Ramirez, despite his weird approach and process stats, gets the job done, especially against lefties, as he managed a whopping 157 and 173 wRC+ against southpaws over the past two seasons with the Rays. Ramirez can also more than hold his own against righties with a 104 and 110 wRC+ over the last couple of years, so maybe the Giants get aggressive and use him as a spot outfielder/DH guy against righties if needed.

Regardless, this move makes a ton of sense for both teams, giving the Giants one of the best platoon combinations in baseball, eliminating the need to rush Marco Luciano's development, plus bolstering their lineup for the present and future with one swift move.

Take a Chance on C.J. Cron

I will admit, that Cron was not productive last season, and he wouldn't be worth more than a very low-dollar amount, a one-year deal at most. But the good news is he's not that far removed from being a big bopper in Minnesota, Detroit, and Colorado (shudder).

I know he was given a fair amount of help with the Rockies by playing in Colorado and that high-elevation ballpark, but he could still be a valuable bench bat who could also spell Lamonte Wade, Jr. at first against LHP. His platoon splits haven't been kind recently; he's fared better against righties than lefties, but he had to get traded to the Angels last year, who seemed to be a breeding ground for player production drop-offs.

Plus, his process numbers would suggest that he experienced a bit of bad luck, with an xwOBA exceeding his actual wOBA and none of his plate discipline or contact-quality numbers taking too far a departure from career norms.

Let's give him a pass and say that the Giants could use a guy like Cron on their roster; a guy with some pop who can potentially take advantage of those road games in Colorado more than most (ok, that last one shouldn't be a factor, but hey it's still fun to mention).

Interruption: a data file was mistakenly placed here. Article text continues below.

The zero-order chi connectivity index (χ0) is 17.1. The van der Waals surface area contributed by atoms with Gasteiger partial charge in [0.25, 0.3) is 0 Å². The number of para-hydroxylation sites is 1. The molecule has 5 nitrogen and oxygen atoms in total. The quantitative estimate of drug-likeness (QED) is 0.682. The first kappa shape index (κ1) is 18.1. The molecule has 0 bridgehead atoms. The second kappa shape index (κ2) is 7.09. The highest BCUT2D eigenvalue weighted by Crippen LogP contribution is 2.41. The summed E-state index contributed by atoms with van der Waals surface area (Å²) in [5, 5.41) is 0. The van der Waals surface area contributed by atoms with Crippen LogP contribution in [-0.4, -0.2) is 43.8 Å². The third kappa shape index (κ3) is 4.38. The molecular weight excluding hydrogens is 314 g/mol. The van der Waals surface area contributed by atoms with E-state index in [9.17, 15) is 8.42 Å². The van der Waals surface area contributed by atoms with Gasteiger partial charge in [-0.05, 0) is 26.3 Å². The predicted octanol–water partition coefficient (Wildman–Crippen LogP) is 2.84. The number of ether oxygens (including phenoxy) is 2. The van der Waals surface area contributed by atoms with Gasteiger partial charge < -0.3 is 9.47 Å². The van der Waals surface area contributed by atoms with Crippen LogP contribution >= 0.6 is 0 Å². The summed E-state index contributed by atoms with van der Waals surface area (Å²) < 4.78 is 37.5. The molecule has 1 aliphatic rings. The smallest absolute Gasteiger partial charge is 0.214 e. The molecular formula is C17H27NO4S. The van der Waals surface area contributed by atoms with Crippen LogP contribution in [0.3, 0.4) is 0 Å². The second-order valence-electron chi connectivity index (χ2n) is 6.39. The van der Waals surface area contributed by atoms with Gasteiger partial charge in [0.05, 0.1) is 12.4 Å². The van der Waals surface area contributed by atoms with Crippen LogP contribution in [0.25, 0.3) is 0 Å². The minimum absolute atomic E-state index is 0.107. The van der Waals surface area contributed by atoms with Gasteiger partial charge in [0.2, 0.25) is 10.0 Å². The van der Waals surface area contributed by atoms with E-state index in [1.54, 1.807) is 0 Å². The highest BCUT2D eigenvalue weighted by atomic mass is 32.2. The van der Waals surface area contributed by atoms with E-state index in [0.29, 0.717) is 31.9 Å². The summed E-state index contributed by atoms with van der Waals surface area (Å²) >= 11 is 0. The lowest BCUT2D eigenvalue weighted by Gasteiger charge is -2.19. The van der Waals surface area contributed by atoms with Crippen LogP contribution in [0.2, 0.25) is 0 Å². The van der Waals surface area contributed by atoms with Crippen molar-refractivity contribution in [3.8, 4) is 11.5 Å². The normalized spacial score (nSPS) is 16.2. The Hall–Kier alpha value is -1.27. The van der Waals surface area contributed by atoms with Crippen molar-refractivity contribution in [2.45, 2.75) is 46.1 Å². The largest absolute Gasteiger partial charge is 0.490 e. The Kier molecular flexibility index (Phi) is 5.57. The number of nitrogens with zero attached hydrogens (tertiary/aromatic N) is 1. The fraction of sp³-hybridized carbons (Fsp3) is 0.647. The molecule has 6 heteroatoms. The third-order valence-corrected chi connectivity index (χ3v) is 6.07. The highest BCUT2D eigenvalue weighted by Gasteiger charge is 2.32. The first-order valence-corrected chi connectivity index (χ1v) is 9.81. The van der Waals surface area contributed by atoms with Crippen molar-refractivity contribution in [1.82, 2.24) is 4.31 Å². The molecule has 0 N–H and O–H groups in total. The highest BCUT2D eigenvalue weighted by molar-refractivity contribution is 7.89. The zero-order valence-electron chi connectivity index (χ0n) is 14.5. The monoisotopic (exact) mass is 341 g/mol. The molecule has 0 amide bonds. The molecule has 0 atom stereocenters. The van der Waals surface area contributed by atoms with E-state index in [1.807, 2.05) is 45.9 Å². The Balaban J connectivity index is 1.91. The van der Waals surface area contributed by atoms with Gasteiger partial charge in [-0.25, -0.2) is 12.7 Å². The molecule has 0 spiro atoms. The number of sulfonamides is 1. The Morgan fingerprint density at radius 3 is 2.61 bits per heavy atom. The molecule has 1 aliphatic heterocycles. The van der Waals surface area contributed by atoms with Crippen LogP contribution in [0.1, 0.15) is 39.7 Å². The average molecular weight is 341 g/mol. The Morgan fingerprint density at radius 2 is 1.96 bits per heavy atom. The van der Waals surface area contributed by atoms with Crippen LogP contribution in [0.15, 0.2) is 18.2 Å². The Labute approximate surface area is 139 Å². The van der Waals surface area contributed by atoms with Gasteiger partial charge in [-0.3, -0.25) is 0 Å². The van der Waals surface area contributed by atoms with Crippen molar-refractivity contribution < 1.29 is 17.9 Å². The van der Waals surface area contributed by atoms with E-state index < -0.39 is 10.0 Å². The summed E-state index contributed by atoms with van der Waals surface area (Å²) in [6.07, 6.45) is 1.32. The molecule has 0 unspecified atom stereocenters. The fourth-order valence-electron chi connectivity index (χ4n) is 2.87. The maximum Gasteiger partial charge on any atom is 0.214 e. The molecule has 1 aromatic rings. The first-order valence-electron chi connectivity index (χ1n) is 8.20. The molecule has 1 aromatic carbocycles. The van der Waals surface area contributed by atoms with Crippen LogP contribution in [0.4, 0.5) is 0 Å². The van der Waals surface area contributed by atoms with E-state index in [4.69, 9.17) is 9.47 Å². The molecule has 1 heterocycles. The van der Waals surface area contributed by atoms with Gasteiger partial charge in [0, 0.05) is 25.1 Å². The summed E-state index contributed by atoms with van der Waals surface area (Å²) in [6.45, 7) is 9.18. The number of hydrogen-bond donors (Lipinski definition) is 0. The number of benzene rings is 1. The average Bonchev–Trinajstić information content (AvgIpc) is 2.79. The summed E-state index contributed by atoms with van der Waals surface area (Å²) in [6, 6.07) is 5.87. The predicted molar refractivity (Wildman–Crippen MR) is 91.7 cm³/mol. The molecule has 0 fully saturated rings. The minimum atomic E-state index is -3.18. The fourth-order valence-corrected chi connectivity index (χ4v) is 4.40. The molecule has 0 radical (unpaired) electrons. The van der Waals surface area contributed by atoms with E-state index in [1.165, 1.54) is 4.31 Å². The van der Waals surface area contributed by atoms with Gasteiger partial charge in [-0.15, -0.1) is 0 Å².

He comes with a bit less defensive baggage than Ramirez (Cron grades out as a decent first baseman), would cost a lot less (Ramirez is slated to make $3.8 million after losing his arbitration case against the Rays), and would allow the Giants to keep Joey Bart.

Bring Back Adam Duvall

This is my favorite signing for the Giants; Duvall has quietly been one of the most valuable players throughout baseball in terms of return on investment; he's signed for several sub-$10 million contracts over the past few years while giving teams a solid corner outfielder with some pop.

His expected numbers won't wow you, despite a really impressive barrel rate, but his defensive versatility would come in handy for San Fransisco; he can play either of the corners at a high level, spelling Michael Conforto or Mike Yastrzemski against lefties (or if they just need a day off; Duvall was better against righties last year but historically mashes left-handed pitching), and he can even shift on down to first to give Lamonte Wade, Jr. a day off.

Duvall would be more expensive than Cron and Ramirez but is still a free agent, so maybe not as much as Spotrac has him projected (around $5.5 million). Regardless, Duvall brings some thunder to the lineup and can do the same thing to either Cron or Ramirez, shifting Flores and Estrada over and giving Luciano another year in the minors.

Whatever the Giants do, I hope they can address their lineup and add some power to it, because as it stands they have a very low ceiling (but also a very high floor). No reason to stress over missing out on Ohtani and Judge in consecutive years; use it as a reason to spread that investment out to the rest of the roster. Why not have it be one of these three guys?